Winter Soldier co-creator Ed Brubaker is conflicted about The Falcon and The Winter Soldier, raising questions about compensation and ownership.
The Falcon and The Winter Soldier is officially out on Disney+ and Winter Soldier co-creator Ed Brubaker has mixed feelings about the series. The Marvel limited series follows the eponymous heroes played by Anthony Mackie and Sebastian Stan and has already received much praise. The duo travels around the world fighting the anarchist Flag-Smashers and works together to fill the shoes of a retired Captain America.
The series is just one of a number of Marvel shows bringing the MCU to the realm of television. At many billions of dollars in revenue, the MCU is one of the highest-grossing media franchises of all time. Marvel comics characters sit at the pinnacle of pop culture and appear in films, TV series, video games, and collectibles of every shape and size. Indeed, the characters created by artists and writers have extended far beyond the panels; they have ushered in a superhero mania across pop culture.
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With the Winter Soldier getting much more screen presence in The Falcon and The Winter Soldier, Brubaker is asking why he and Steve Epting are not being compensated for their work on the character. In his blog/newsletter, the seven-time Eisner Award-winning comics writer revealed that he won’t be watching the series anytime soon. Though he is overjoyed at the popularity of the character, has only good things to say about the people behind the camera, and wishes all the best for Stan, Brubaker opened up about the sickening feeling of watching his creation rake in millions from a distance. Read his quote in full below:
And of course, today the FALCON AND WINTER SOLDIER show debuts on Disney+, which I sadly have very mixed feelings about. I’m really happy for Sebastian Stan, who I think is both a great guy and the perfect Bucky/Winter Soldier, and I’m glad to see him getting more screen time finally. Also, Anthony Mackie is amazing as the Falcon, and everyone at Marvel Studios that I’ve ever met (all the way up to Kevin Feige) have been nothing but kind to me… but at the same time, for the most part all Steve Epting and I have gotten for creating the Winter Soldier and his storyline is a “thanks” here or there, and over the years that’s become harder and harder to live with. I’ve even seen higher-ups on the publishing side try to take credit for my work a few times, which was pretty galling (to be clear, I’m NOT talking about Tom Breevort, who was a great editor and really helpful).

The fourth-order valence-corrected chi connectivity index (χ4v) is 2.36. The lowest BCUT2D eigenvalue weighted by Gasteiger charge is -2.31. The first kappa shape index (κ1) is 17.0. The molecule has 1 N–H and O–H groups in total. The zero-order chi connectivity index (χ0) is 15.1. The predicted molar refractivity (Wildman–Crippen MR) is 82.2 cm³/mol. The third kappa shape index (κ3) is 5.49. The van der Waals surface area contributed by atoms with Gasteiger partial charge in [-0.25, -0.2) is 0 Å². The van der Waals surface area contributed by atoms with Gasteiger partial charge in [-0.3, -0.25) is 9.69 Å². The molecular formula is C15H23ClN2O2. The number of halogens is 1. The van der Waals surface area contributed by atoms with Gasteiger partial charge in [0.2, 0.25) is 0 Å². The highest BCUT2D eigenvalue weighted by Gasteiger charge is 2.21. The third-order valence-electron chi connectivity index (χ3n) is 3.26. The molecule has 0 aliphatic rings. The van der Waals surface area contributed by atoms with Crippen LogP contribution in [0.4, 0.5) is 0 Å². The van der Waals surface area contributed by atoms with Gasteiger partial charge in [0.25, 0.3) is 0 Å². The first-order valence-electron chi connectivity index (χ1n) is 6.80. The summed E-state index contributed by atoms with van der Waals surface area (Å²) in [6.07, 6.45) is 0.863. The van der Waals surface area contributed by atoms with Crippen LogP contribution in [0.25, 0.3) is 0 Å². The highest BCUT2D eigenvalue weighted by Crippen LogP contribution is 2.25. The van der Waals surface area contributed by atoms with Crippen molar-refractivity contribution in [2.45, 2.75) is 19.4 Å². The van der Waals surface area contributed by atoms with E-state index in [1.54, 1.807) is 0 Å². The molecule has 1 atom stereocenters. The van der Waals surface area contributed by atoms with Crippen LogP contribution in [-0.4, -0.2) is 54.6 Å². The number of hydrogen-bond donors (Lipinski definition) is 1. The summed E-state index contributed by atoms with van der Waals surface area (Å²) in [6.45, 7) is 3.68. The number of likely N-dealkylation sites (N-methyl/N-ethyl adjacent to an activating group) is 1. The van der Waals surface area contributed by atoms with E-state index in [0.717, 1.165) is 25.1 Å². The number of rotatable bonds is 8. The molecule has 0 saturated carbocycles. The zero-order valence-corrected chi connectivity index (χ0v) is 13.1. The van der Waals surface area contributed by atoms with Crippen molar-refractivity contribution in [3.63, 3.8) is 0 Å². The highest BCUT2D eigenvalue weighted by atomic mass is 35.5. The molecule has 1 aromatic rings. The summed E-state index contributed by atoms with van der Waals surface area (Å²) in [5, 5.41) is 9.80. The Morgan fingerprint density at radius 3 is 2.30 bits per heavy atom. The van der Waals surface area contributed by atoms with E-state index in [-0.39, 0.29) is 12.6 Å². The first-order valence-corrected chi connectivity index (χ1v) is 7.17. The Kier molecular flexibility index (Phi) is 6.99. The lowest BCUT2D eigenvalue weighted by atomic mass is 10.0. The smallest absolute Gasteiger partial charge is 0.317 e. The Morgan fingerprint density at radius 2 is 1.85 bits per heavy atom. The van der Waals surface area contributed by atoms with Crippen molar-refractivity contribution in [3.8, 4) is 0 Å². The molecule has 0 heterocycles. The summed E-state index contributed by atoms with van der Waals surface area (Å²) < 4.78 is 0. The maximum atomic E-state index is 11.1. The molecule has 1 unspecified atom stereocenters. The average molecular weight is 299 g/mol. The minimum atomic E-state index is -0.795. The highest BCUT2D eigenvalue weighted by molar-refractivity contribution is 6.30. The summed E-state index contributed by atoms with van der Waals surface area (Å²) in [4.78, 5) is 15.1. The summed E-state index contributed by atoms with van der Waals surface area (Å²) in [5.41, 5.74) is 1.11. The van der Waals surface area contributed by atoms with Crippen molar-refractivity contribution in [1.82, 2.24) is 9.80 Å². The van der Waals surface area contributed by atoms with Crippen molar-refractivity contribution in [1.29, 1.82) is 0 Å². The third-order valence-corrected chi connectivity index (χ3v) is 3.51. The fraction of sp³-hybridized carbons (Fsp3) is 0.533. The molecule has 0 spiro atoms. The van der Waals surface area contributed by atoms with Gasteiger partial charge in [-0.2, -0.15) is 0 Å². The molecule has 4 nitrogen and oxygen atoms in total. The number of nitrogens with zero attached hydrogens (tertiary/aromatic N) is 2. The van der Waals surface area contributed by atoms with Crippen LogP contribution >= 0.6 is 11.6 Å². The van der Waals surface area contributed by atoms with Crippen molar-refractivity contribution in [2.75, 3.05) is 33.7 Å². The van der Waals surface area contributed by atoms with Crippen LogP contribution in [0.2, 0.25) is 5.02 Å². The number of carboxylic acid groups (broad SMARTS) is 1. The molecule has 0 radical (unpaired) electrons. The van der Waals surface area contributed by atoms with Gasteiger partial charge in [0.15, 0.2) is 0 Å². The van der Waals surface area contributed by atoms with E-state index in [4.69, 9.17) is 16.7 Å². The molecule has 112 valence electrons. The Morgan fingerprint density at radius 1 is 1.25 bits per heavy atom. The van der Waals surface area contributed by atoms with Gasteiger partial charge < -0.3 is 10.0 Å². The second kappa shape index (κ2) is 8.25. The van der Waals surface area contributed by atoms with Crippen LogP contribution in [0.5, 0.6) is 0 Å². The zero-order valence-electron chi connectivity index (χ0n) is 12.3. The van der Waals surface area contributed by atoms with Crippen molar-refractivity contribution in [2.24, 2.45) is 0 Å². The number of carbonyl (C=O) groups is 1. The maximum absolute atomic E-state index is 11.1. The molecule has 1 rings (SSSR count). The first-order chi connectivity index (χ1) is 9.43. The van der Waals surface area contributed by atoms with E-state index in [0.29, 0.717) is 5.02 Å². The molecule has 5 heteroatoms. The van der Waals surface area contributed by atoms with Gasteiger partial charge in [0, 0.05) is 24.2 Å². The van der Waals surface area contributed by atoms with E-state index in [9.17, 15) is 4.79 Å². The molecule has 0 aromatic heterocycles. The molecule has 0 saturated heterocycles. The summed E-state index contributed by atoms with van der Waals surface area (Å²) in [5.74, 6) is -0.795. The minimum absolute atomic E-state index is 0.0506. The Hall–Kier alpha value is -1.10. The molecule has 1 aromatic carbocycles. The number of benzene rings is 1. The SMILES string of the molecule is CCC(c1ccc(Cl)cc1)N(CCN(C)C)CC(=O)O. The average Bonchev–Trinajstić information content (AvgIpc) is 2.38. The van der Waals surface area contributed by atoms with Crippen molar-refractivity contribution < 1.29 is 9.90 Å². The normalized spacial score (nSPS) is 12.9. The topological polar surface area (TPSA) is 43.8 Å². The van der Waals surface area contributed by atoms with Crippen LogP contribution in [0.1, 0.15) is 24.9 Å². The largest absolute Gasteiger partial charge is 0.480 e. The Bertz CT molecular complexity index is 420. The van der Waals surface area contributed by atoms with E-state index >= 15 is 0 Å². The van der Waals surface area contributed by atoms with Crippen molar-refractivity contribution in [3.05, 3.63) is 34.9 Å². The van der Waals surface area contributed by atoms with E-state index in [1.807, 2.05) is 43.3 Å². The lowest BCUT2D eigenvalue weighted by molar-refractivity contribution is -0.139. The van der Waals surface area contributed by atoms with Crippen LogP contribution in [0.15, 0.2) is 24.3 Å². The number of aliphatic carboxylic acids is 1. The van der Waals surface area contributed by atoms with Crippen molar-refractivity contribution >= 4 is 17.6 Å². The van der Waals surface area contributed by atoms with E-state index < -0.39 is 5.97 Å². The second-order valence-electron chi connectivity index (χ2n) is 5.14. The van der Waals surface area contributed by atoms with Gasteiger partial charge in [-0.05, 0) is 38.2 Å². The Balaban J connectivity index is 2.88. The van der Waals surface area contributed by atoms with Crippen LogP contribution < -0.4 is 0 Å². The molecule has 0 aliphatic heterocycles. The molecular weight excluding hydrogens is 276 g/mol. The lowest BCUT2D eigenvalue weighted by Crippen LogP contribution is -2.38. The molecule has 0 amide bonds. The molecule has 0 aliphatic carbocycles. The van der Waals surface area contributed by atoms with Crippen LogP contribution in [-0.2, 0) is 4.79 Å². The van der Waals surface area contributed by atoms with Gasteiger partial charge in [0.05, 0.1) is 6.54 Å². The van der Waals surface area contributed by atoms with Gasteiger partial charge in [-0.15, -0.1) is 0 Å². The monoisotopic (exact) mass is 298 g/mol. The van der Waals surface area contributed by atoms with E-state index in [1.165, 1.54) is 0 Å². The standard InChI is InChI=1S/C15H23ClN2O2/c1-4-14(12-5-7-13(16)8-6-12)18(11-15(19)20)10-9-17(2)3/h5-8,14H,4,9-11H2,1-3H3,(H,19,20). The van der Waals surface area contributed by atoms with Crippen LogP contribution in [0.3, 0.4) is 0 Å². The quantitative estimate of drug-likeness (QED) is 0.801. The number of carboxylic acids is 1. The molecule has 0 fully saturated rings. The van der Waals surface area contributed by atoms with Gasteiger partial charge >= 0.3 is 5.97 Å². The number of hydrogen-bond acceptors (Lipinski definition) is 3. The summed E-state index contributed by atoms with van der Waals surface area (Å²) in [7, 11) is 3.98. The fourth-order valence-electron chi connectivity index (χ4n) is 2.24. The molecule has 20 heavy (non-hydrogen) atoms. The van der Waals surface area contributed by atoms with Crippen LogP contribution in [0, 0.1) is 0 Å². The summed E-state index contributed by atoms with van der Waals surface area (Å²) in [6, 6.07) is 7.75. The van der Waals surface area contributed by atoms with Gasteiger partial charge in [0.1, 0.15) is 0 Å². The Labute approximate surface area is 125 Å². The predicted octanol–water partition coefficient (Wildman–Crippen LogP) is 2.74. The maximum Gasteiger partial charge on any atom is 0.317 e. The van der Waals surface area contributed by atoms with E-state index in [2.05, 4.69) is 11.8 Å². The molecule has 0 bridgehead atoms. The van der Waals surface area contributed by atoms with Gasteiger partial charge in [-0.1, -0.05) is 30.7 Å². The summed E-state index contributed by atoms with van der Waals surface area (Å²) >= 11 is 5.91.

So yeah, mixed feeling, and maybe it’ll always be like that (but I sure hope not). Work-for-hire work is what it is, and I’m honestly thrilled to have co-created something that’s become such a big part of pop culture – or even pop subculture with all the Bucky-Steve slash fiction – and that run on Cap was one of the happiest times of my career, certainly while doing superhero comics. Also, I have a great life as a writer and much of it is because of Cap and the Winter Soldier bringing so many readers to my other work. But I also can’t deny feeling a bit sick to my stomach sometimes when my inbox fills up with people wanting comments on the show.
So… I’m sure I’ll watch it, and you should too if you’re a Marvel movie universe fan, but I’ll probably be waiting a while to check it out myself. So please don’t email me any spoilers, I guess, but go give Sebastian Stan lots of love wherever he is online.
Brubaker and Epting debuted the current Bucky Barnes incarnation back in 2005 – Brubaker actually had a famous Marvel cameo in Captain America: The Winter Soldier as a nod to his involvement in the character’s creation. There have been many thanks and nods to the creators of iconic Marvel characters, but that can never equate to monetary compensation. Marvel and DC have famously (or infamously) addressed the complicated nature of comics ownership before. Many artists and writers work on ongoing series over the years and some are handsomely compensated for their integral contribution. Others speak out. Marvel famously had a protracted legal battle with the family of longtime Stan Lee collaborator, Jack Kirby.
As Brubaker himself acknowledged, work for hire is what it is. Marvel is now owned by Disney, and those familiar with the Mouse House’s long history of shaping and wrestling with copyright law will know that the issue is far larger than Brubaker’s individual claim. There’s something objectively unjust about the originators of these characters going uncompensated while their characters generate a dragon’s trove of wealth, but the system is such that each instance is decided case by case. Thus far, Brubaker has indicated no intention of suing. Enjoy The Falcon and The Winter Soldier for all the work that countless men and women have put into it, but leave Brubaker’s inbox alone for now.
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: Ed Brubaker
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